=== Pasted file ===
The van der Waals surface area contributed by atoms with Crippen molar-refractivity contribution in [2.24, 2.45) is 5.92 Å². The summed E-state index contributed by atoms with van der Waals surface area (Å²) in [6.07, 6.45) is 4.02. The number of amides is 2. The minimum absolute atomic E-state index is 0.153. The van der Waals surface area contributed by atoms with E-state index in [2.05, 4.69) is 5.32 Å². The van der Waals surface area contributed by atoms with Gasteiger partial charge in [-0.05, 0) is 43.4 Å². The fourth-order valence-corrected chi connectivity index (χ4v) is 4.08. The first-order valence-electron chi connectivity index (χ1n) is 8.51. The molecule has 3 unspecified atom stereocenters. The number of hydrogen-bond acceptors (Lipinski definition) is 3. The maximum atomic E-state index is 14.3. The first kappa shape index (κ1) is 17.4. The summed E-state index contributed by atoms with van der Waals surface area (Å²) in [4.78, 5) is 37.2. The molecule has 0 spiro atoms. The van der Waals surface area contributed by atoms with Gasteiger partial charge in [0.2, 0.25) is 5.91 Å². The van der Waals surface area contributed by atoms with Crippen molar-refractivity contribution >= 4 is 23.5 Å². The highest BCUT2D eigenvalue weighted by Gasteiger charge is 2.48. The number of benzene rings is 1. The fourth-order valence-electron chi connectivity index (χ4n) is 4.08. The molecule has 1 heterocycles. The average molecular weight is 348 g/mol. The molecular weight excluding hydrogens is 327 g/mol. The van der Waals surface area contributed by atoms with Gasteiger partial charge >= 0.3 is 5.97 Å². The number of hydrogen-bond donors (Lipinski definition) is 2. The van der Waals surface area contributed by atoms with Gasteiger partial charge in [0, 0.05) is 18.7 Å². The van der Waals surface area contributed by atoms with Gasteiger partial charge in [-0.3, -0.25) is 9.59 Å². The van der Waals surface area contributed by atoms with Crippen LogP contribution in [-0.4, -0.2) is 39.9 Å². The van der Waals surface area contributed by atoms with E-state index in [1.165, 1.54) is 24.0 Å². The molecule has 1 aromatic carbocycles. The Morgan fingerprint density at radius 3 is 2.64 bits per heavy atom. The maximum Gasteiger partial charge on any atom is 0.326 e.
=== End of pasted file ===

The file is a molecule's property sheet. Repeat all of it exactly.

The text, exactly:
The van der Waals surface area contributed by atoms with Crippen molar-refractivity contribution in [2.24, 2.45) is 5.92 Å². The summed E-state index contributed by atoms with van der Waals surface area (Å²) in [6.07, 6.45) is 4.02. The number of amides is 2. The minimum absolute atomic E-state index is 0.153. The van der Waals surface area contributed by atoms with E-state index in [2.05, 4.69) is 5.32 Å². The van der Waals surface area contributed by atoms with Gasteiger partial charge in [-0.05, 0) is 43.4 Å². The fourth-order valence-corrected chi connectivity index (χ4v) is 4.08. The first-order valence-electron chi connectivity index (χ1n) is 8.51. The molecule has 3 unspecified atom stereocenters. The number of hydrogen-bond acceptors (Lipinski definition) is 3. The maximum atomic E-state index is 14.3. The first kappa shape index (κ1) is 17.4. The summed E-state index contributed by atoms with van der Waals surface area (Å²) in [4.78, 5) is 37.2. The molecule has 0 spiro atoms. The van der Waals surface area contributed by atoms with Gasteiger partial charge in [0.2, 0.25) is 5.91 Å². The van der Waals surface area contributed by atoms with Crippen molar-refractivity contribution >= 4 is 23.5 Å². The highest BCUT2D eigenvalue weighted by Gasteiger charge is 2.48. The number of benzene rings is 1. The fourth-order valence-electron chi connectivity index (χ4n) is 4.08. The molecule has 1 heterocycles. The average molecular weight is 348 g/mol. The molecular weight excluding hydrogens is 327 g/mol. The van der Waals surface area contributed by atoms with Gasteiger partial charge >= 0.3 is 5.97 Å². The number of hydrogen-bond donors (Lipinski definition) is 2. The van der Waals surface area contributed by atoms with Gasteiger partial charge in [0, 0.05) is 18.7 Å². The van der Waals surface area contributed by atoms with Gasteiger partial charge in [-0.3, -0.25) is 9.59 Å². The van der Waals surface area contributed by atoms with Crippen LogP contribution in [-0.4, -0.2) is 39.9 Å². The van der Waals surface area contributed by atoms with E-state index in [1.165, 1.54) is 24.0 Å². The molecule has 1 aromatic carbocycles. The Morgan fingerprint density at radius 3 is 2.64 bits per heavy atom. The maximum Gasteiger partial charge on any atom is 0.326 e.